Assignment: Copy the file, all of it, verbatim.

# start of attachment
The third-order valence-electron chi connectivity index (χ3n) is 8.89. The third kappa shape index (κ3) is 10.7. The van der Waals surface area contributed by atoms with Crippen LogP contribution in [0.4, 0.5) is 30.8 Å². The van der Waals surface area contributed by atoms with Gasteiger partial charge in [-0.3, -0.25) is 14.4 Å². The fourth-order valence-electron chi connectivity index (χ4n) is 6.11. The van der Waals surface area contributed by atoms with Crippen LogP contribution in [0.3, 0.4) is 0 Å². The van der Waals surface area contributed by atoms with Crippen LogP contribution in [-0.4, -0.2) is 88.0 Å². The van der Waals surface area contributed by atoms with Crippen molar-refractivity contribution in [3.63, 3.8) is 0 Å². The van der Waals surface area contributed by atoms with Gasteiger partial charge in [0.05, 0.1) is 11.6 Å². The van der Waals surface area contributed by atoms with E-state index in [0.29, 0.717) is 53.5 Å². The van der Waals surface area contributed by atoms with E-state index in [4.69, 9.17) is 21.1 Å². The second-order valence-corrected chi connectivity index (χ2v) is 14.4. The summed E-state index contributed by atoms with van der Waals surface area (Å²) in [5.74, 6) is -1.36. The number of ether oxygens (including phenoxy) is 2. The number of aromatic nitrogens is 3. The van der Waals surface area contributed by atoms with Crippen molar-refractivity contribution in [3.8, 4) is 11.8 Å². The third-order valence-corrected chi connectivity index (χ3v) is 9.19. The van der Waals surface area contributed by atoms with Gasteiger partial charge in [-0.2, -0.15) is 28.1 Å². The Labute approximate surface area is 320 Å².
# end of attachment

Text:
The third-order valence-electron chi connectivity index (χ3n) is 8.89. The third kappa shape index (κ3) is 10.7. The van der Waals surface area contributed by atoms with Crippen LogP contribution in [0.4, 0.5) is 30.8 Å². The van der Waals surface area contributed by atoms with Gasteiger partial charge in [-0.3, -0.25) is 14.4 Å². The fourth-order valence-electron chi connectivity index (χ4n) is 6.11. The van der Waals surface area contributed by atoms with Crippen LogP contribution in [0.3, 0.4) is 0 Å². The van der Waals surface area contributed by atoms with Crippen LogP contribution in [-0.4, -0.2) is 88.0 Å². The van der Waals surface area contributed by atoms with Crippen molar-refractivity contribution in [3.63, 3.8) is 0 Å². The van der Waals surface area contributed by atoms with Gasteiger partial charge in [0.05, 0.1) is 11.6 Å². The van der Waals surface area contributed by atoms with E-state index in [0.29, 0.717) is 53.5 Å². The van der Waals surface area contributed by atoms with E-state index in [4.69, 9.17) is 21.1 Å². The second-order valence-corrected chi connectivity index (χ2v) is 14.4. The summed E-state index contributed by atoms with van der Waals surface area (Å²) in [5.74, 6) is -1.36. The number of ether oxygens (including phenoxy) is 2. The number of aromatic nitrogens is 3. The van der Waals surface area contributed by atoms with Crippen molar-refractivity contribution in [3.8, 4) is 11.8 Å². The third-order valence-corrected chi connectivity index (χ3v) is 9.19. The van der Waals surface area contributed by atoms with Gasteiger partial charge in [-0.2, -0.15) is 28.1 Å². The Labute approximate surface area is 320 Å².